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Re: Discussion tooling (was: Bits from the DPL (August 2019))

On Wed, 2 Oct 2019 at 14:51, Antonio Terceiro <terceiro@debian.org> wrote:
On Wed, Oct 02, 2019 at 01:37:58PM +0100, Samuel Henrique wrote:
> On Wed, 2 Oct 2019 at 10:48, Mathias Behrle <mbehrle@debian.org> wrote:
> > ...BTW no discussion tool can help in automating
> > separate discussion threads when the topic changes.
> >
> They can, I think reddit and hackernews are good at this.
> That's the "tree-like" structure that I mentioned in my email.

Note that email already has a "tree-like" structure, since forever. You
just don't see it if you (ironically) use web application email clients
like gmail that decided to not show it. Most console/desktop clients
that I ever saw do support it.

Hm, but I wonder of the ones you saw how much they are used, because from
the ones I see people using, I would say less than 5% (by usage) has this.

And even then we are talking about tools that are either console or
desktop-only, there is still the smartphone user cases and, most
importantly, being able to follow the discussions without the need
to authenticate and being subscribed to the list, which would be
useful for outsiders (and an outsider is someone who will become
a contributor eventually).

And the problems with relying on the tree view of email subthreads
have already been exposed here as it depends on people formatting
the subthread in a specific way, which does always happens.

On Wed, 2 Oct 2019 at 15:29, Jeremy Stanley <fungi@yuggoth.org> wrote:
If you find that mailing list discussions lack a tree-like
structure, that's a failing of the mail client you've chosen, not
the medium itself.

I don't think it helps with having new contributors to require them
to use specific mail clients that are used by a small niche of
mail users (talking about client percentage usage). Besides it
also require one to be subscribed to the list and authenticated,
so outsiders can't easily follow. I know there is a web interface
for the archives but is isn't good to follow the threads as well.

On Wed, 2 Oct 2019 at 15:36, Sean Whitton <spwhitton@spwhitton.name> wrote:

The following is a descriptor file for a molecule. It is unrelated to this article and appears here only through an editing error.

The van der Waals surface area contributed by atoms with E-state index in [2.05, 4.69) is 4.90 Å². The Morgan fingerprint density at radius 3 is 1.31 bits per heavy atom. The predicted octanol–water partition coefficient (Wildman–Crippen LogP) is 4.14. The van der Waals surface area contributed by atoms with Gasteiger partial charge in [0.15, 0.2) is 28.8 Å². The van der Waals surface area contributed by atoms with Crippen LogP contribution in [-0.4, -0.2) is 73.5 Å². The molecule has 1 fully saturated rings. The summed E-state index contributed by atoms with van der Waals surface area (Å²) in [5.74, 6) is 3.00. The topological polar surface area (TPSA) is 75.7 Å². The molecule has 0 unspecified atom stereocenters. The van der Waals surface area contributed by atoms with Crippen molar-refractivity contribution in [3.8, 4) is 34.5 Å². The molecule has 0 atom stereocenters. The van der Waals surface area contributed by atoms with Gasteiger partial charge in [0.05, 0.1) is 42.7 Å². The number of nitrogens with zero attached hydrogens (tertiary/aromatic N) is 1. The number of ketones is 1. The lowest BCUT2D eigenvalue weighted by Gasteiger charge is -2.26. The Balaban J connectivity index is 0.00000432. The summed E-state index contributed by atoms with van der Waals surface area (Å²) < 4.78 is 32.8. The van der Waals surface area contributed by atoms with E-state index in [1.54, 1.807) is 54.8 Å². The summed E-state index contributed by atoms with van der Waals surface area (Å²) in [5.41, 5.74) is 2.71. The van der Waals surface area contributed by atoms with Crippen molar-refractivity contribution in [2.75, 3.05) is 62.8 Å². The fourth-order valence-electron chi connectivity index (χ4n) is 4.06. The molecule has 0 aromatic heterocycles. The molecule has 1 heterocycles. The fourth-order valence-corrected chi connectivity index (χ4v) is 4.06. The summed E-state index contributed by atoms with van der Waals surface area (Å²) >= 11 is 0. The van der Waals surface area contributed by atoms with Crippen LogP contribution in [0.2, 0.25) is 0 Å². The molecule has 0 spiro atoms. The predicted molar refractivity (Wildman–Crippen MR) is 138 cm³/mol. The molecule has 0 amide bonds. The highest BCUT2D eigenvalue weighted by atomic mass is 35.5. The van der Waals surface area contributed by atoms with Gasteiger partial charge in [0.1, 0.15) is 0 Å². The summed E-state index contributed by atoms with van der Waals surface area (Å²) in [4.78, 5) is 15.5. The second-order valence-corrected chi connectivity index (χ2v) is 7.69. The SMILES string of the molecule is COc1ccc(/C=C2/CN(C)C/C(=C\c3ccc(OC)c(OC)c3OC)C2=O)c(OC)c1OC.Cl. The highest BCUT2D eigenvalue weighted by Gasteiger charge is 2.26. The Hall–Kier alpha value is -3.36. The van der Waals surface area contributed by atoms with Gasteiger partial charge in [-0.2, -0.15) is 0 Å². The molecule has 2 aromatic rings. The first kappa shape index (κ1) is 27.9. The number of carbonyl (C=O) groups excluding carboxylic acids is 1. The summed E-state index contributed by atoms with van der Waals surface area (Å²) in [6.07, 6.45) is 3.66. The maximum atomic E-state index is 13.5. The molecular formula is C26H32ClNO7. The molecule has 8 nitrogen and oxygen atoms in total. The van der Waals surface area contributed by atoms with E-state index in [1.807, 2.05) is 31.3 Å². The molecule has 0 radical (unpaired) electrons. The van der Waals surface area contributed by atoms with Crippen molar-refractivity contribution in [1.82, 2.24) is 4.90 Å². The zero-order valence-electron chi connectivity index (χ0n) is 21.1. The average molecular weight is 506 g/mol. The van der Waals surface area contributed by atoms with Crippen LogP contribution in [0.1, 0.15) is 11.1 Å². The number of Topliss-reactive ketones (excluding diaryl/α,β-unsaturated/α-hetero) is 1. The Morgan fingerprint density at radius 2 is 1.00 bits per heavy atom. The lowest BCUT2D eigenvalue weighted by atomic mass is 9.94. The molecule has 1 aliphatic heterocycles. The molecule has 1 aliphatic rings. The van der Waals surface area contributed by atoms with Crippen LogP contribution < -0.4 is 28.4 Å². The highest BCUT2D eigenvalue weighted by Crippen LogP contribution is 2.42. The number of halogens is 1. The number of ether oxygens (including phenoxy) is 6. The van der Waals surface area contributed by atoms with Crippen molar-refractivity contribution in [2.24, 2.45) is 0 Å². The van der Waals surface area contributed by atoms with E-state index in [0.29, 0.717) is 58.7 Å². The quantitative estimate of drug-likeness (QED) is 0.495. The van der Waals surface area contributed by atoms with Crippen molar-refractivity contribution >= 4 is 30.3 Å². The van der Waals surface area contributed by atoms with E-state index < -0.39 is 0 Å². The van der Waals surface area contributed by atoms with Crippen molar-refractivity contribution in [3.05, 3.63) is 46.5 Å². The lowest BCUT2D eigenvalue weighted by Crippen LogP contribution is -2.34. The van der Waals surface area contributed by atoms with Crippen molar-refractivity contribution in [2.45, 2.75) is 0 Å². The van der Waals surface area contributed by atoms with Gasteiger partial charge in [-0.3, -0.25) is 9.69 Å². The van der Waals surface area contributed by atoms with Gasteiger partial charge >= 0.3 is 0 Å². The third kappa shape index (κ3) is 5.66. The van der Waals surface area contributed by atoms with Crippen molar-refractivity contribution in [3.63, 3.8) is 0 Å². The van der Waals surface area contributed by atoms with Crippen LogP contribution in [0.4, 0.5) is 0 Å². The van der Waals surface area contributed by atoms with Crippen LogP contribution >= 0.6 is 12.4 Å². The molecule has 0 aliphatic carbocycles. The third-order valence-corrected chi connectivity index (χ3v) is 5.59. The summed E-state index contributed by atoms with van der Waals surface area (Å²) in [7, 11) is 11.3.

> BTW no discussion tool can help in automating separate discussion
> threads when the topic changes.

Yes, and more generally, what we are trying to deal with seems to be a
social problem, not a technical problem, so moving away from mailing
lists is unlikely to have a large impact.

I don't understand the argument of it being a social problem, isn't our
own constitution a technical solution to a social problem?
When dealing with behavior/social problems, it's fine if you don't
solve 100% of the cases, but you can certainly help by having tools
that makes it harder for one to follow trough the wrong way of doing
things, that's the whole point of UX.

In this case, for example, this subthread started by saying that the
titles need to be formatted in a correct way so it's easier to follow
the big picture. Reddit and Hackernews doesn't have this problem
as you're always replying to a given comment, if it's not the OP,
it's a subthread. It's very hard to accidentally not open a subthread
when you want to, as the "add comment" screen shows you only the
one you're replying to.

In the end, I'm not saying the hackernews and reddit solution are
perfect, they still probably do have other problems when used
as a discussion tool.

I'm fine with not talking about changing the status quo anymore,
I thought there would be people exposing the problems and
talking about the pros/cons of the tools but it's clear that I'm
the outlier here. It seems most of the community doesn't think
we could have a better tool for discussions.

Samuel Henrique <samueloph>

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